He continued to enrich French academia, co-founding the GRIHL (Groupe de Recherches Interdisciplinaires sur l’Histoire du Littéraire) in 1996 with the historian Christian Jouhaud at the École des Hautes Etudes en Sciences Sociales and Paris 3 — Sorbonne Nouvelle. One of the many publication projects he was involved in at the moment of his untimely death was the preparation of a volume introducing the GRIHL’s work to Anglophone audiences. In 1999, he was given the polemical task of overhauling the teaching of literature in lycées (upper secondary schools) in France: his revised syllabus was adopted but then overturned by what a Ministry of Education source criticised as ‘seriously backward looking’ elements within the French literature establishment. The scholar of polemics and quarrels that Alain Viala was regarded this real-life experience with wry cynicism, and it in no way dampened his creative zeal. He was very proud of the ‘Rencontres, Recherches et Création’ project which he co-organised at the Avignon Festival every year, bringing together academics, theatre directors and actors. It was typical of him to see theatre as a living art form needing to escape the pages of a published script, and to see academia as an open forum for a wide public to enjoy.

When he retired in 2017, his many students and collaborators over the years repaid his generosity with a two-volume Festschrift, Littéraire, containing seventy-two contributions and including essays, memories, translations, tributes, photographs, and pictures. It is a reflection of the breadth of his interests. For some contributors, Alain Viala was the Racine specialist who edited the standard works through three editions, published numerous scholarly editions of plays and wrote Racine: la stratégie du caméléon (1990). For others he was the writer of La France galante (2008) and La Galanterie (2019) which combine astute sociological analysis with sensitive reading of texts to skewer certain French national myths. Or he was the generalist who put his erudition and lively style at the service of the student or general reader in books like La Culture littéraire (2009), and at the service of the scholarly one with Le Théâtre en France des origines à nos jours (1996) and the co-edited Dictionnaire du littéraire (2002). In the catalogue of the Bibliothèque nationale de France, you will even find that between 1988 and 1992, he adapted a series of Walt Disney stories: Rox et Rouky, Robin des bois, Taram et le chaudron magique, not to mention Basil détective privé, are all his. During the Covid lockdowns, unable to leave France, he completed two as yet unpublished books which will broaden his scope further still: L’Adhésion littéraire which analyses the social and political work of the literary, and a fictionalised memoir of the life of his uncle, a shepherd.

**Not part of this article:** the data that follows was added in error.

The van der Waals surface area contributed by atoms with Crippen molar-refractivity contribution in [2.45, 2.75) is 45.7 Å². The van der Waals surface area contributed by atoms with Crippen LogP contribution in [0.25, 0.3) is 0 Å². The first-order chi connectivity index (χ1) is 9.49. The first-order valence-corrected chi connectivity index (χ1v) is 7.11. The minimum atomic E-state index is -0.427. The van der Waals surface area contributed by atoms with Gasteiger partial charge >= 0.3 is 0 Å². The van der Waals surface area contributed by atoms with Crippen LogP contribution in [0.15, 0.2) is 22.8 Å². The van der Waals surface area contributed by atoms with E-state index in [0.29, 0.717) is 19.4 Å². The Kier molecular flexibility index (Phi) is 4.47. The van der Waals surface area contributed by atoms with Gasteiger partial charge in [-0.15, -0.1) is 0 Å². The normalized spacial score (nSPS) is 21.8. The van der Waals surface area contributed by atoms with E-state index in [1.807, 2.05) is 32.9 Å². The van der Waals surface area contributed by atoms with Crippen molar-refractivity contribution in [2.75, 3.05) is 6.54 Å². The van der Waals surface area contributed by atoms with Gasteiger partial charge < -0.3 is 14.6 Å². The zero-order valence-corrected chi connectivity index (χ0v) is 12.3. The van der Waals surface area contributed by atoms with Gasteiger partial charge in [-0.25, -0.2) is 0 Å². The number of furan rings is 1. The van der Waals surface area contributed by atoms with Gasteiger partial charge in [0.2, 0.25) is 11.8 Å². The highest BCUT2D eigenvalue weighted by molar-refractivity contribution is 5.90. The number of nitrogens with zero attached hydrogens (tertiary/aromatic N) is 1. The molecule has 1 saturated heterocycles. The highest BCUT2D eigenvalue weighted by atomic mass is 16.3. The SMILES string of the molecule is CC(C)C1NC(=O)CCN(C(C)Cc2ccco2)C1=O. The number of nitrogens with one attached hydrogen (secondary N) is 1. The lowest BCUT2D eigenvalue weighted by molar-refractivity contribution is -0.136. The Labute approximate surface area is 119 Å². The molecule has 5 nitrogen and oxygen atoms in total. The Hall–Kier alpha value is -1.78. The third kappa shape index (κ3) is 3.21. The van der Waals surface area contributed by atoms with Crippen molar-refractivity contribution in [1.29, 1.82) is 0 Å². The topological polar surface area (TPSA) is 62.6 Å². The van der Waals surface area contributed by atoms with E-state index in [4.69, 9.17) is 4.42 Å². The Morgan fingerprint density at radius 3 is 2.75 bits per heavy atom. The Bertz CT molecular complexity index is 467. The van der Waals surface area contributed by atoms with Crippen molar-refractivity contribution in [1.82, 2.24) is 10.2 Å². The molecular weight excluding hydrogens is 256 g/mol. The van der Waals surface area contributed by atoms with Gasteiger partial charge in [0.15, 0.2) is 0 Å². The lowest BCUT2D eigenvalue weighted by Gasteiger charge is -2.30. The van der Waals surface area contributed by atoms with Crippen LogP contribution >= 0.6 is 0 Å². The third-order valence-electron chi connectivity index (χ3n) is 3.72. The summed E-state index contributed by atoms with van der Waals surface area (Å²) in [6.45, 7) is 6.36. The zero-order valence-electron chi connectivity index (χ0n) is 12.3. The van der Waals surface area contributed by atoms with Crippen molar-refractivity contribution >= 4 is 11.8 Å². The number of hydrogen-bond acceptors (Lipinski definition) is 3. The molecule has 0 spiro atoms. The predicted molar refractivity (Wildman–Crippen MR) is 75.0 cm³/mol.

We will continue to read and learn from his work, but we will always miss our friend, the zest with which he would announce that ‘nous avons bien travaillé’, the cheery way he would use his preferred English word ‘anyway’ (generally in the middle of a French sentence), his characterful email sign-offs – from the learned ‘Tibi’ to the inimitable ‘Tnaks you very much’. We will miss his kindness and his encouragement; we are the lesser without him. We extend our deepest condolences to his son Frédéric, to Frédéric’s mother Anne-Marie Viala, and to Kate Tunstall, his partner since 2006.

Edward Nye, Chair of the French Sub-Faculty

Caroline Warman, Secretary of the French Sub-Faculty

Oxford, 20 September 2021.